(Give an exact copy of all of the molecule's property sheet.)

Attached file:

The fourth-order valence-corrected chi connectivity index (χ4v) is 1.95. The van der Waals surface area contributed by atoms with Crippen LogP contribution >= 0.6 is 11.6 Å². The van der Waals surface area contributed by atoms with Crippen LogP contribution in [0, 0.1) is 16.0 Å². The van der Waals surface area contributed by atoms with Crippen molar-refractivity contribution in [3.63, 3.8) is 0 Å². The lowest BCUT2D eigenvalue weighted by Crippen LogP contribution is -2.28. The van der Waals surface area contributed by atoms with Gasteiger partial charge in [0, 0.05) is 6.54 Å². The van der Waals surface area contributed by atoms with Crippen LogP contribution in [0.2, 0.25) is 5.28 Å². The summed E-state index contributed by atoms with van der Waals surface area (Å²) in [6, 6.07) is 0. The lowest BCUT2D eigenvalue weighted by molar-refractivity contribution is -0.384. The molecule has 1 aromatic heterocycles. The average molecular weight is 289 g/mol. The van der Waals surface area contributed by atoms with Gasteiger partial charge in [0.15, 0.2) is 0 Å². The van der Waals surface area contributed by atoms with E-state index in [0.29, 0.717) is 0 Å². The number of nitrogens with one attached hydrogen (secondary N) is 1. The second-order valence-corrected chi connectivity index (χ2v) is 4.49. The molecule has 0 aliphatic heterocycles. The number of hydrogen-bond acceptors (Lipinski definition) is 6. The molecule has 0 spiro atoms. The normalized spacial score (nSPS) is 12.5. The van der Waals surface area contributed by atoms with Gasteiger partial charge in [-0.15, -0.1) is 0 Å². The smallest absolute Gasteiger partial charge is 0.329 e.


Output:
The fourth-order valence-corrected chi connectivity index (χ4v) is 1.95. The van der Waals surface area contributed by atoms with Crippen LogP contribution >= 0.6 is 11.6 Å². The van der Waals surface area contributed by atoms with Crippen LogP contribution in [0, 0.1) is 16.0 Å². The van der Waals surface area contributed by atoms with Crippen molar-refractivity contribution in [3.63, 3.8) is 0 Å². The lowest BCUT2D eigenvalue weighted by Crippen LogP contribution is -2.28. The van der Waals surface area contributed by atoms with Gasteiger partial charge in [0, 0.05) is 6.54 Å². The van der Waals surface area contributed by atoms with Crippen LogP contribution in [0.2, 0.25) is 5.28 Å². The summed E-state index contributed by atoms with van der Waals surface area (Å²) in [6, 6.07) is 0. The lowest BCUT2D eigenvalue weighted by molar-refractivity contribution is -0.384. The molecule has 1 aromatic heterocycles. The average molecular weight is 289 g/mol. The van der Waals surface area contributed by atoms with Gasteiger partial charge in [0.15, 0.2) is 0 Å². The van der Waals surface area contributed by atoms with E-state index in [0.29, 0.717) is 0 Å². The number of nitrogens with one attached hydrogen (secondary N) is 1. The second-order valence-corrected chi connectivity index (χ2v) is 4.49. The molecule has 0 aliphatic heterocycles. The number of hydrogen-bond acceptors (Lipinski definition) is 6. The molecule has 0 spiro atoms. The normalized spacial score (nSPS) is 12.5. The van der Waals surface area contributed by atoms with Gasteiger partial charge in [-0.15, -0.1) is 0 Å². The smallest absolute Gasteiger partial charge is 0.329 e.